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 John Atherton  (1900 - 1952)

About: John Atherton
 

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Lived/Active: Vermont/California/Minnesota/New Brunswick / Canada      Known for: magic realist and surreal painting, illustration

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Ad Code: 3
John Carleton Atherton
from Auction House Records.
Industrial Landscape
Artwork images are copyright of the artist or assignee
This biography from the Archives of AskART:
For John Atherton there was no line drawn between "fine" and "commercial" art. He painted pictures for advertisers, magazine covers, and galleries alike.  All were characterized by his strong sense of design and color.

Atherton was born in Brainerd, Minnesota, studied at the College of the Pacific, and the California School of Fine Arts in San Francisco.  He first worked in a number of West-Coast art studios learning the basics of his craft.  When he won a $500 first prize award in the annual exhibit of the Bohemian Club in 1929, it financed his move to New York.

There, he began to do illustrations for advertisers, including General Motors, Container Corporation of America, and Shell Oil, and covers for Fortune, Holiday, and The Saturday Evening Post.

His first one-man show was held in Manhattan in 1936.  In the "Artists for Victory" show in 1943, his painting, The Black Horse, won the $3,000 fourth prize from among 14,000 entries.  It now hangs in the Metropolitan Museum of Art in New York. His work is also represented at the Whitney Museum, Museum of Modern Art, Chicago Art Institute, the Pennsylvania Academy of the Fine Arts, The Albright Art Gallery in Buffalo, and the Wadsworth Atheneum in Hartford.

Atherton's great avocation was fishing.  He tied flies of original design expertly, was a member of the Anglers' Club, and author of a book, The Fly and the Fish.  His death occurred while he was on a salmon-fishing trip in New Brunswick, Canada.  He was survived by his wife, Maxine Breeze.

Source:
Walt and Roger Reed , The Illustrator in America, 1880-1980; A Century of Illustration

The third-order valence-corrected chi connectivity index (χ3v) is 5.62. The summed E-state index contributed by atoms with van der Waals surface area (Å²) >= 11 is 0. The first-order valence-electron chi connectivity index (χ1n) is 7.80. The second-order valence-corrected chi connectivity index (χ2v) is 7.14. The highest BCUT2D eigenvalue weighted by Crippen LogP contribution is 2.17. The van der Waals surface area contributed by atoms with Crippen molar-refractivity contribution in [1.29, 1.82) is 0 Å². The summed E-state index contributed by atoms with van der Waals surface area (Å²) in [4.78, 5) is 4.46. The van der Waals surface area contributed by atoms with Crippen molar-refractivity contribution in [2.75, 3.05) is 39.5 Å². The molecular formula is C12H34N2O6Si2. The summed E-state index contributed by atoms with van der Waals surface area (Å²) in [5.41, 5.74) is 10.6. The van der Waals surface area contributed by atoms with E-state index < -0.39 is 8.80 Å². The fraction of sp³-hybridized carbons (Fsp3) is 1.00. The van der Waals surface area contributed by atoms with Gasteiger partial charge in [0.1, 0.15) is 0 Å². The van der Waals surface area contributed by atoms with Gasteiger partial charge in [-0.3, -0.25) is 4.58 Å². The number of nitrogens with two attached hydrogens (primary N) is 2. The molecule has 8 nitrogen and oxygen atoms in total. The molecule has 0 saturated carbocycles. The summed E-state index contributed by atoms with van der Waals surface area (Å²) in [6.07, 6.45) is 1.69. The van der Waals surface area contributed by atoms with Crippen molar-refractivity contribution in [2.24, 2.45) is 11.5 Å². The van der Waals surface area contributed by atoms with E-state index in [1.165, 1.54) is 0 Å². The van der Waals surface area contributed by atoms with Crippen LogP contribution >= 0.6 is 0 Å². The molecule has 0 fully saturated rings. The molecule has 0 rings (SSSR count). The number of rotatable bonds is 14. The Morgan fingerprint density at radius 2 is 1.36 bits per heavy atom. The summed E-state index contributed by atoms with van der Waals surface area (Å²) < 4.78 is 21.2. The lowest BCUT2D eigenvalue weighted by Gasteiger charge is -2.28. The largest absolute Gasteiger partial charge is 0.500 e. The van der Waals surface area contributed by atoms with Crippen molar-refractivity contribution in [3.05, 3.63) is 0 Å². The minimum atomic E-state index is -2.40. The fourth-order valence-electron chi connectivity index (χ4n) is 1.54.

This biography from the Archives of AskART:
Born in Brainerd, MN on June 7, 1900, Atherton was educated at the College of the Pacific and at the CSFA.  During the 1920s he lived in San Francisco.  He did illustrations for Saturday Evening Post (mostly regionalist works) and other periodicals, and painted landscapes in oil, pastel, and watercolor. 

In 1929 he moved to NYC and ultimately to Arlington, Vermont.  He died in New Brunswick, Canada while on a fishing trip on Sept. 15, 1952.  His widow was artist Maxine Breeze.

Exh: Berkeley League of FA, 1924 (award), 1925; SFAA, 1925-29; Bohemian Club, 1926 (award), 1928 (1st prize); Conn. WC Society, 1940; Artists for Victory, 1942; DeYoung Museum, 1943. In: MOMA; Whitney Museum; AIC; MM; Hartford Atheneum; PAFA.
Source:
Edan Hughes, "Artists in California, 1786-1940"
Who's Who in American Art 1938-53 (obituary).
Nearly 20,000 biographies can be found in Artists in California 1786-1940 by Edan Hughes and is available for sale ($150). For a full book description and order information please click here.

Biography from Levis Fine Art:
Being paired with the likes of John Steuart Curry and the Regionalist movement, John Atherton paved his own artistic future by depicting nostalgic scenes of Americana which highlighted his technical background as an illustrator.

As early as 1942, art critics repudiated Atherton’s attempt to successfully exist as both an illustrator and a serious artist, but the techniques and tools implemented in Atherton’s work as an illustrator were ultimately the same things which he received high praise for in the world of fine art: his attention to detail, dramatic use of the foreground, and his subtle use of color to evoke a certain mood.

In 1943, Atherton won the $3,000 fourth prize, among 14,000 entries, for his painting, The Black Horse, which now hangs in the Metropolitan Museum of Art in New York.  In the same year he participated in the landmark American Realists and Magic Realists exhibition at the Museum of Modern Art.

His work is included in the permanent collections of the Whitney Museum, the Museum of Modern Art, the Art Institute of Chicago, the Pennsylvania Academy of the Fine Arts, The Albright Art Gallery in Buffalo, and the Wadsworth Athenæum in Hartford.


Biography from Brock & Co.:
Considered one of the Magic Realists, John Atherton was one a group of artists who turned away from abstraction and sought inspiration from the masters of the Italian Renaissance.  This was classicism with a twist, as his perfectly rendered figures inhabit a surreal world fraught with emotional components.  Indeed, Magical Realism can be considered an off-shoot of surrealism, with the disconnect in the mood rather than in the distorted object itself.

Atherton had his first solo exhibition at the Julian Levy Gallery in New York in 1938, a gallery which was home to other avant garde artists including Joseph Cornell and Max Ernst.  He was included in the landmark exhibition “American Realists and Magic Realists” at the Museum of Modern Art in 1943, where he exhibited alongside George Tooker and Jared French.  In the catalogue, Atherton expressed his belief that “in the end the painting must be felt, not analyzed.”

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